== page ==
Politicians tend to think in the short term. Every two to four years, they pledge “no new taxes” and to “cut the fat from state government.” These slogans are alluring to voters in a state that prides itself on a lean state government. Demographers take a longer view, however. If Texas doesn’t invest now in its social services, especially education, household incomes will plummet by 2040, says Steve Murdock, a Rice University professor. “There is no more significant indicator for economic prosperity than education,” he says.
Murdock has been sounding the alarm about Texas’ dismal education numbers and the growing gap between rich and poor since he served as the state’s demographer at the beginning of the decade. For legislators, 2040 might seem far away, but for a demographer like Murdock, it’s just around the corner. If state leaders don’t change course now, they’ll face a host of problems later: lower wages, a greater need for social services and a decline in the quality of living for Texans.
By 2040, there will be an estimated 33 million people living in the state. Texas residents will be divided into two camps: the young and the old. A majority of the younger population will be Hispanic, while the state’s older residents will be predominantly Anglo. The key to a viable future, Murdock says, is for Texas’ two dominant populations to “realize that they need one another.”
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Texas’ prosperity hinges on education. The numbers are troubling, however. The state ranks 36th in the nation, with just 71.9 percent of students graduating from high school, according to the U.S. Department of Education. African-American and Hispanic students are twice as likely to drop out as Anglo students. By 2040, at least 30 percent of Texas’ work force will consist of workers without a high-school diploma if current trends continue, Murdock says. “If we don’t close the gaps now, there’s going to be a significant reduction in household income later,” he says.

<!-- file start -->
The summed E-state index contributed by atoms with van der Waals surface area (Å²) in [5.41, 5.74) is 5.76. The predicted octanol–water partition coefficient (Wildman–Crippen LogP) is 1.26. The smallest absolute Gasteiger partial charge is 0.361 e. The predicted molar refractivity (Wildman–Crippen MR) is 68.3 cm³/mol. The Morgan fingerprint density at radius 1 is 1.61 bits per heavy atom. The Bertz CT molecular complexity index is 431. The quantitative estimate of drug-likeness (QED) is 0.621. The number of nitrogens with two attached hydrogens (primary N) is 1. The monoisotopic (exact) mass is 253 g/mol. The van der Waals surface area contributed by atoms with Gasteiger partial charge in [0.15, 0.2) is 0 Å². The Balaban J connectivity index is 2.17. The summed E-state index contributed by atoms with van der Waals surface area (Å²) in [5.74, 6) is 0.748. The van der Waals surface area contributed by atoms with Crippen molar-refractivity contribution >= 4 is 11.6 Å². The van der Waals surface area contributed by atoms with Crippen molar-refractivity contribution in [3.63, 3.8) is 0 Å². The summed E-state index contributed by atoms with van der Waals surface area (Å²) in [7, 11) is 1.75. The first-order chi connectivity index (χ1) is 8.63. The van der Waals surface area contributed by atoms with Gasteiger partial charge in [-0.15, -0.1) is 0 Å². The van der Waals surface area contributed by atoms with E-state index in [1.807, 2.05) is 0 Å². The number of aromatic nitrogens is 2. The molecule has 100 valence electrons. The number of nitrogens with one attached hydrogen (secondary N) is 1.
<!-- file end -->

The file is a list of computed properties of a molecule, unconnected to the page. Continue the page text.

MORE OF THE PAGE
A high school dropout is more likely to earn poverty-level wages of about $14,500 a year. That’s at least $7,000 less than someone with a high school diploma. The mounting costs for social services and the prison system should worry state leaders. Nearly 75 percent of state prison inmates are high school dropouts. Every year’s worth of dropouts means a loss of $377 million in Medicaid, prison expenses and lost tax revenue, according to the Milton and Rose D. Friedman Foundation.
Another challenge is enrolling more students in higher education. Hispanics trail other students, making up just 29 percent of total college enrollment. In 2000, the Texas Higher Education Coordinating Board created the “Closing the Gaps 2015” program, with the goal of enrolling 630,000 more Texans in college, including 5.7 percent of the Hispanic population, by 2015.
Enrollment is increasing, but slower than educators hoped. The agency admitted in its 2009 report that it had fallen behind on its goals to recruit more African-American males and Hispanics. One big hurdle is cost. Those who do have high school diplomas struggle to pay increasing tuition rates. More than 60 percent of students apply for student aid. But state-based grant and loan programs like the Texas Grant Program and B-On-Time Loan Program have run out of funding. With an estimated $24 billion state budget shortfall in 2011, it’s doubtful that those coffers will be replenished any time soon. For many, a four-year college degree is already out of reach.